Once received, a key benchmark for an efficient returns process is to return the appropriate goods back into stock as soon as possible for resale. So too is planning the flow of returns in the DC or store, allowing plenty of space for returns processing. The returned item will require inspection of its condition and quality to determine if it can be returned to inventory, and may require light repairs.
Value-added services and training. Apparel, electronics and shoes are some of the most returned items for direct-to-consumer ecommerce, according to returns optimization company, Optoro. To return to stock, apparel, for example, requires a close inspection under good lighting, refolding and relabeling. Goods may need steam cleaning, sewing or other repair which involves value-added services.
Training staff in returns processing is essential. Much of the knowledge for processing returns is specific to the product or brand, with returns specialists becoming very proficient in their craft. Knowledge is often handed down as tribal (undocumented) knowledge. It is always better to err on the side of documentation.
KPIs. Key performance indicators (KPIs) can be kept basic within your company or with your 3PL. Fulfillment processing rates for ecommerce orders are typically same-day or within 24 hours, including dropship orders a supplier fills on behalf of the retailer. A typical KPI for ecommerce returns is processing the item within 72 hours after the item is received, tracked as “return cycle time.” Hitting this mark 95 percent of the time is a reasonable aim.
Routing guides. With the multiple channels of omnichannel complicating returns, determining which party in the supply chain will handle each return may be subject to change. Developing a vendor routing guide is a great updatable resource. Use it to document which entity will do what processing, whether by type of product or channel, and so forth. For example, a dropshipped apparel order sent to the consumer on behalf of the retailer by the vendor may likely get returned to the retailer’s facility, and not the vendor or their 3PL, in part to maintain the brand image of the retailer. It’s also important to note consumer instructions for returns which must be included with the outbound order.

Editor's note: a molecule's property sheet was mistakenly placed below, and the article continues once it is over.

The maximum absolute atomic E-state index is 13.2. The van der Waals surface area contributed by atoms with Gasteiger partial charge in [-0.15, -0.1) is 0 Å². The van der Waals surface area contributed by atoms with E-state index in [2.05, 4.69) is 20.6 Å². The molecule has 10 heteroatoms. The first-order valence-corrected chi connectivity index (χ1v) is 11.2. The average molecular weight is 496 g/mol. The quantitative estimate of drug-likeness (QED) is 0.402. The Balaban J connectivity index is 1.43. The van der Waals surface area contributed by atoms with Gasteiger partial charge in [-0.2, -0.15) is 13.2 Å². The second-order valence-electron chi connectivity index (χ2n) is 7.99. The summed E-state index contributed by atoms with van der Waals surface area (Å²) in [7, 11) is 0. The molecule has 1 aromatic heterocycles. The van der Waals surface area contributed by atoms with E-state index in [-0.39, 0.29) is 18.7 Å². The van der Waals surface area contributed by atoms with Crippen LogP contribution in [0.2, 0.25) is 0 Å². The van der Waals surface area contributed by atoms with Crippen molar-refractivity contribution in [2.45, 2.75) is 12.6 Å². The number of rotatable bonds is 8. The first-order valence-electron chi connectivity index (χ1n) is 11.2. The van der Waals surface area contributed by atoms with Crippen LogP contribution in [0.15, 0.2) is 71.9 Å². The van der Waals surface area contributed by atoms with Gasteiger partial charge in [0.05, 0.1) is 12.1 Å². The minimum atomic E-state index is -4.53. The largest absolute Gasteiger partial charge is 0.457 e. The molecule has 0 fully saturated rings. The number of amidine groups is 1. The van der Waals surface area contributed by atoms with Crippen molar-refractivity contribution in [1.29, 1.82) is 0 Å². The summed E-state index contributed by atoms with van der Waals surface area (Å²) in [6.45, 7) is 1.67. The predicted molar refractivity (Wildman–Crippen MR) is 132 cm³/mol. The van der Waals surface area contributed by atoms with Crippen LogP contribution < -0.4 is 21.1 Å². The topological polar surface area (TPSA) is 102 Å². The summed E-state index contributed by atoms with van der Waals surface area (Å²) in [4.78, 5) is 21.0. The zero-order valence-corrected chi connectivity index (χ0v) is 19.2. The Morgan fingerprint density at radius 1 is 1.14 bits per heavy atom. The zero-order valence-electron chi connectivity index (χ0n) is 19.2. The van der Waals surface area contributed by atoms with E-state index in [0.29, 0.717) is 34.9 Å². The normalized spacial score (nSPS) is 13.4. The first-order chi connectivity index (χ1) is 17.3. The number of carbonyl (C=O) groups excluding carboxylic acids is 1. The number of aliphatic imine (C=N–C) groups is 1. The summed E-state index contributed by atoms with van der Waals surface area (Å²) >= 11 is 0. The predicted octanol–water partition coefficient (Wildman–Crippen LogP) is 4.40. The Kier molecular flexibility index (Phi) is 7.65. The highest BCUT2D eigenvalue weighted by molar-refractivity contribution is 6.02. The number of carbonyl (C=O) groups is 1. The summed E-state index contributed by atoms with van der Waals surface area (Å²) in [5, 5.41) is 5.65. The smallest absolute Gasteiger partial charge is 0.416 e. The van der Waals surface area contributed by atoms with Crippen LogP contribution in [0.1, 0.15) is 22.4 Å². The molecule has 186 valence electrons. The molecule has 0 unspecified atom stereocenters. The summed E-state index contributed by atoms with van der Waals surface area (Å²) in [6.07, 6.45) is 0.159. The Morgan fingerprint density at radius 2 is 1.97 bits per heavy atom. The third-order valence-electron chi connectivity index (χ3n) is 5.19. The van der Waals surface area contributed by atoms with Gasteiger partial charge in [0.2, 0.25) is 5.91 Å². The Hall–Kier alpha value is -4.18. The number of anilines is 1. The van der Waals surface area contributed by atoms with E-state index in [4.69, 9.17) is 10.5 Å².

In all aspects of the returns process, close communication with participating parties for each key event in the returns process is essential. From the systems perspective, communication should be reflected in alerts and notifications that involve parcel or shipping systems, warehouse management systems (WMS), and order management systems (OMS).
The key communication-alerting checkpoints are receiver and consumer confirmations. Once the return is scanned in at the parcel carrier or drop-off location, the receiver is alerted, and can thus better plan for disposition. Consumers want an easy return process. Alert them that the seller has received the item, which is enabled by the initial scan when the consumer drops off their return. Many leading ecommerce companies are providing electronic confirmations to the consumer that their credit card has been credited; the retailer or seller generally provides these confirmations.
The expense of handling ecommerce returns are high and the pitfalls are many. Many of these returns practices can reduce the cost of returns processing for online retailers while enhancing the consumer experience and contributing to a positive brand experience. Given the growth of ecommerce and returns, there is a business case for allocating resources into building a strong reverse logistics capability.